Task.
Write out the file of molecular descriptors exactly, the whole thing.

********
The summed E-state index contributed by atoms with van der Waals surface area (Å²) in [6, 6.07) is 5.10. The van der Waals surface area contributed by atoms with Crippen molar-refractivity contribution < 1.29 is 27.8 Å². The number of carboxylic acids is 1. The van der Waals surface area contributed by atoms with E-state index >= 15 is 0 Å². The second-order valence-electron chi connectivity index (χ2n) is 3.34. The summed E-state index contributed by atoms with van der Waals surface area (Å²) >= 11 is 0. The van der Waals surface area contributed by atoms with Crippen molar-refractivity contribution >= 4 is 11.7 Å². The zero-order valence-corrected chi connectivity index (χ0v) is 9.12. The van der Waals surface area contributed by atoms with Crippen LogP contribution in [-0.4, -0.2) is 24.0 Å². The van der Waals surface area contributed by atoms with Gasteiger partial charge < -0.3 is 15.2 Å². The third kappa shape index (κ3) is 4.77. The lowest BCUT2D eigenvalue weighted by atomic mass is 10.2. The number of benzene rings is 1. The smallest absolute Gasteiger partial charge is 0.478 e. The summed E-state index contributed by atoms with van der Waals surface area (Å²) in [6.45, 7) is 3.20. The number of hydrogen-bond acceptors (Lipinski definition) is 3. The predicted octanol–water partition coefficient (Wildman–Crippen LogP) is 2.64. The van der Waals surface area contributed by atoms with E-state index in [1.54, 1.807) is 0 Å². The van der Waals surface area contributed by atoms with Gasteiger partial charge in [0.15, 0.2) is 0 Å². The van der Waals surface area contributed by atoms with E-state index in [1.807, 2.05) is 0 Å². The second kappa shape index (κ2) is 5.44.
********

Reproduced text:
The summed E-state index contributed by atoms with van der Waals surface area (Å²) in [6, 6.07) is 5.10. The van der Waals surface area contributed by atoms with Crippen molar-refractivity contribution < 1.29 is 27.8 Å². The number of carboxylic acids is 1. The van der Waals surface area contributed by atoms with E-state index >= 15 is 0 Å². The second-order valence-electron chi connectivity index (χ2n) is 3.34. The summed E-state index contributed by atoms with van der Waals surface area (Å²) >= 11 is 0. The van der Waals surface area contributed by atoms with Crippen molar-refractivity contribution >= 4 is 11.7 Å². The zero-order valence-corrected chi connectivity index (χ0v) is 9.12. The van der Waals surface area contributed by atoms with Crippen LogP contribution in [-0.4, -0.2) is 24.0 Å². The van der Waals surface area contributed by atoms with Gasteiger partial charge < -0.3 is 15.2 Å². The third kappa shape index (κ3) is 4.77. The lowest BCUT2D eigenvalue weighted by atomic mass is 10.2. The number of benzene rings is 1. The smallest absolute Gasteiger partial charge is 0.478 e. The summed E-state index contributed by atoms with van der Waals surface area (Å²) in [6.45, 7) is 3.20. The number of hydrogen-bond acceptors (Lipinski definition) is 3. The predicted octanol–water partition coefficient (Wildman–Crippen LogP) is 2.64. The van der Waals surface area contributed by atoms with E-state index in [1.54, 1.807) is 0 Å². The van der Waals surface area contributed by atoms with Gasteiger partial charge in [0.15, 0.2) is 0 Å². The van der Waals surface area contributed by atoms with E-state index in [1.807, 2.05) is 0 Å². The second kappa shape index (κ2) is 5.44.